October 26, 2012
By Warren Silberman
Diet-controlled diabetes mellitus is one of the five medical conditions that your aviation medical examiner may grant issuance if you come to your examination with the proper documentation.
As of Dec. 31, 2010, the FAA had granted medical certification to 952 first-class, 1,334 second-class, and 4,464 third-class airmen with diabetes mellitus on oral medications. This is a common medical problem that the FAA deals with. Diabetes mellitus treated with oral medications or insulin is one of the FAA's specifically disqualifying medical conditions. This means that if you have one of these problems, your AME may not issue you a medical certificate without going through requesting a special issuance from the FAA.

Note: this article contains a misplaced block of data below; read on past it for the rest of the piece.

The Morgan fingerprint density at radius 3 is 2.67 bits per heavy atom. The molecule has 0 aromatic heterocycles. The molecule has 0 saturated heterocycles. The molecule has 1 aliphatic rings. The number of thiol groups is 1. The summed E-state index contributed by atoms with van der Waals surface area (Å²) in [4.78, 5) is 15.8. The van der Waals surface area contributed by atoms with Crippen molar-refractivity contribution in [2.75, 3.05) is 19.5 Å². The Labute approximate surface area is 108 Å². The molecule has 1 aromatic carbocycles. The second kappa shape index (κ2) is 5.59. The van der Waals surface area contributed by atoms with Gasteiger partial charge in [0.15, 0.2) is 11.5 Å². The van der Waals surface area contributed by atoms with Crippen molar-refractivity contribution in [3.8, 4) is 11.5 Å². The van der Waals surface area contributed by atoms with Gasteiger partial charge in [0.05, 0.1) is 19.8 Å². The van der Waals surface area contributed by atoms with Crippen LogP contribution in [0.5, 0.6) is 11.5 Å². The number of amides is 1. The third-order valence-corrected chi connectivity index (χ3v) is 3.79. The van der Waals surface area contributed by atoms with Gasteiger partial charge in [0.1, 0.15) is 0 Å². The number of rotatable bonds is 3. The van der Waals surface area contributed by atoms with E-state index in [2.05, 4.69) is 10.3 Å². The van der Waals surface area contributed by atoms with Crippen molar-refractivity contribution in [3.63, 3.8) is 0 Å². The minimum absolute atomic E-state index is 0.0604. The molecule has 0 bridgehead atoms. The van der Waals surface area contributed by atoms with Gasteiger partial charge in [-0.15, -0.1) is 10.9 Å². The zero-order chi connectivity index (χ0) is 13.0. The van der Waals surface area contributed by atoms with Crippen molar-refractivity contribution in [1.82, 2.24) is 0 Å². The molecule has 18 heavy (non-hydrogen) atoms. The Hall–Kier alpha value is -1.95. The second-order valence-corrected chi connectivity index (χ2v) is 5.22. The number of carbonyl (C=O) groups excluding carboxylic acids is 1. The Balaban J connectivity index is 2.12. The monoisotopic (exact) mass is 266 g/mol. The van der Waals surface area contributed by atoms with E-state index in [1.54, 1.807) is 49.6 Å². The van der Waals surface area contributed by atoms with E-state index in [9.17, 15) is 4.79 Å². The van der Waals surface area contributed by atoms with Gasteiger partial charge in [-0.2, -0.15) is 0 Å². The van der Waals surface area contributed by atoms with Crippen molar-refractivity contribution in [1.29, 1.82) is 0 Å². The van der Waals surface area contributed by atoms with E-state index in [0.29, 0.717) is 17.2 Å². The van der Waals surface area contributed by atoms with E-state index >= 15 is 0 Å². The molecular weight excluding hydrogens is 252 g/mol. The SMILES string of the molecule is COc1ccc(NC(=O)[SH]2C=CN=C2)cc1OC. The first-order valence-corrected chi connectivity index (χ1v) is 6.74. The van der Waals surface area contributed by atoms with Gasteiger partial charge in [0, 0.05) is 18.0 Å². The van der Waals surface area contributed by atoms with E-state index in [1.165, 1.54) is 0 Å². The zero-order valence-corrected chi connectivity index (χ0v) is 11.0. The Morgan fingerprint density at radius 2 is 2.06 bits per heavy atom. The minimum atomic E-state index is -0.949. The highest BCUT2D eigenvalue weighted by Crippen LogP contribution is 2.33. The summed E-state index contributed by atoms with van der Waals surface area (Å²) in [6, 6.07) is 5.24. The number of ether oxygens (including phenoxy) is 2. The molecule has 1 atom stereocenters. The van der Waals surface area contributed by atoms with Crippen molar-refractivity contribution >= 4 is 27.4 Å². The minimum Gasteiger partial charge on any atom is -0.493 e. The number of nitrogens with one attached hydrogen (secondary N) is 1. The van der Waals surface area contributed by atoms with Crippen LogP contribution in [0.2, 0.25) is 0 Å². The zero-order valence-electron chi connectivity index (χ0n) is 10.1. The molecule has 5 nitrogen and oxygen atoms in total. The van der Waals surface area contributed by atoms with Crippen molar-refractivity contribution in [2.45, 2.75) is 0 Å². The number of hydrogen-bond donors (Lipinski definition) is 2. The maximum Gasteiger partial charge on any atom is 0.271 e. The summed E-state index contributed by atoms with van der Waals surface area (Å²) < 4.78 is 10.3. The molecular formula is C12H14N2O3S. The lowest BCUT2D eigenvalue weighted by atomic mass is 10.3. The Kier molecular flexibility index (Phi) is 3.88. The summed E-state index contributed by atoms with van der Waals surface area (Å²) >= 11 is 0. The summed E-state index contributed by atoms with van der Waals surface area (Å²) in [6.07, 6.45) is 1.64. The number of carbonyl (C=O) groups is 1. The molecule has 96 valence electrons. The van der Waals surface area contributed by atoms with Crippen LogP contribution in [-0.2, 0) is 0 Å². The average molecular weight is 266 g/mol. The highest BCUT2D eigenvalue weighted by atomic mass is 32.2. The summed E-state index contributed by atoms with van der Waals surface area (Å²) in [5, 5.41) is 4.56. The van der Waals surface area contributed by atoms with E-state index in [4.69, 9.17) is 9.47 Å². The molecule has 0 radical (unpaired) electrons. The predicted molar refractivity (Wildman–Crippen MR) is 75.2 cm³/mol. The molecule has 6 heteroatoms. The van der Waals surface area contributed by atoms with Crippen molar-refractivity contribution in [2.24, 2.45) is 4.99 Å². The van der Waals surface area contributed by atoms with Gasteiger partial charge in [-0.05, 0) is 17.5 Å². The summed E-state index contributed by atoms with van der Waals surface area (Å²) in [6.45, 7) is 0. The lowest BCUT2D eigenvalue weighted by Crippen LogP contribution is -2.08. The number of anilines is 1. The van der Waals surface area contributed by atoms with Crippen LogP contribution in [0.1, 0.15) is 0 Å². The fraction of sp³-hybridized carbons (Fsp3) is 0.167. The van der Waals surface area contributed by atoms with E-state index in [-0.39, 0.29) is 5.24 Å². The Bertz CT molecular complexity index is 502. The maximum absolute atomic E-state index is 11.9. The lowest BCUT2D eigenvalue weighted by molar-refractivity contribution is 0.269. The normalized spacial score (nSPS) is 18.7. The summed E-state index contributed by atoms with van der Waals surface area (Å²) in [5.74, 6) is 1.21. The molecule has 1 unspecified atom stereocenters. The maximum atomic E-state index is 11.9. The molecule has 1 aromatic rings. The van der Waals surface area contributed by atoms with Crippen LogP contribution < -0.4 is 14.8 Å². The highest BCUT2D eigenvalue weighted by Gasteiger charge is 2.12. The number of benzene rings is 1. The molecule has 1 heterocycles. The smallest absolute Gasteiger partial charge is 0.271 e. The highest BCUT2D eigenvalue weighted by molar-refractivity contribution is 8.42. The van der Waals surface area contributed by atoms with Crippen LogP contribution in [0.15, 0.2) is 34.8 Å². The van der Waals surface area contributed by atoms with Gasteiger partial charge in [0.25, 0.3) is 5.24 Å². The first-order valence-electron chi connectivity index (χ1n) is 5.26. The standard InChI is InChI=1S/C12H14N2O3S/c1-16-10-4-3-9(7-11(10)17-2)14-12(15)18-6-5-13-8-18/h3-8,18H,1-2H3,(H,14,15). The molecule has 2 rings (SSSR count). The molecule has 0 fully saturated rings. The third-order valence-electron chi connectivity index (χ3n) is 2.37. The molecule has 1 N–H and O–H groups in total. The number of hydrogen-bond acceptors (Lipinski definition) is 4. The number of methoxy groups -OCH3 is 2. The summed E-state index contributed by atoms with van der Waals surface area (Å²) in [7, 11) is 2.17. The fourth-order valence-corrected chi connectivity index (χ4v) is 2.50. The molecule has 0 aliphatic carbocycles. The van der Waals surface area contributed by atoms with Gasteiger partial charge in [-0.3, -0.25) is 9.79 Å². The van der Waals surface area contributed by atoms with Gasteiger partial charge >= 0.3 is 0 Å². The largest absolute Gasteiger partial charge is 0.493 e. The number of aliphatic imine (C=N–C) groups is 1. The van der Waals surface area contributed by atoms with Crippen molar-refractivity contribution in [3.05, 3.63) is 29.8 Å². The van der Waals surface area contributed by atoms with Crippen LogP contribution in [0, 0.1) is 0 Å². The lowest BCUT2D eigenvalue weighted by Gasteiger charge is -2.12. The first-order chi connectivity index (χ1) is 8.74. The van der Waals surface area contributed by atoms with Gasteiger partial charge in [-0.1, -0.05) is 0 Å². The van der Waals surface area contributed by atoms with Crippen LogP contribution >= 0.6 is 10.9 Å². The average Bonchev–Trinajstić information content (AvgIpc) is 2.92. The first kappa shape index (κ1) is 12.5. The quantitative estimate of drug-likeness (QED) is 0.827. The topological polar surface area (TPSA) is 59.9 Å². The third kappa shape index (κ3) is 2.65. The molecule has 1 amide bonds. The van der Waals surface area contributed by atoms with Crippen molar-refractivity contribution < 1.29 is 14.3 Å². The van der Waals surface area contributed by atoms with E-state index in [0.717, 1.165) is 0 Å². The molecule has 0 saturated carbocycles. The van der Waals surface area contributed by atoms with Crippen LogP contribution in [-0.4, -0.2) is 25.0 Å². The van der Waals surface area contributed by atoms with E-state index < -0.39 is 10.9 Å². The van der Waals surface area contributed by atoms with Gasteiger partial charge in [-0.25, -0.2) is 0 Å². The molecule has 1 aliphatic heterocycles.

Pilot Health and Medical
A House bill that would force FAA to go through the rulemaking process before imposing new policies for sleep disorders has passed a key committee.
Find out some of the basics of the process of how the FAA does medical certification.
Pilots impacted by the FAA’s proposed new obstructive sleep apnea (OSA) policy can expect to pay some $2,000 to more than $5,000 for testing and, if needed, equipment for treatment, according to an AOPA investigation.
AOPA thanks our members for their continued support in protecting the freedom to fly.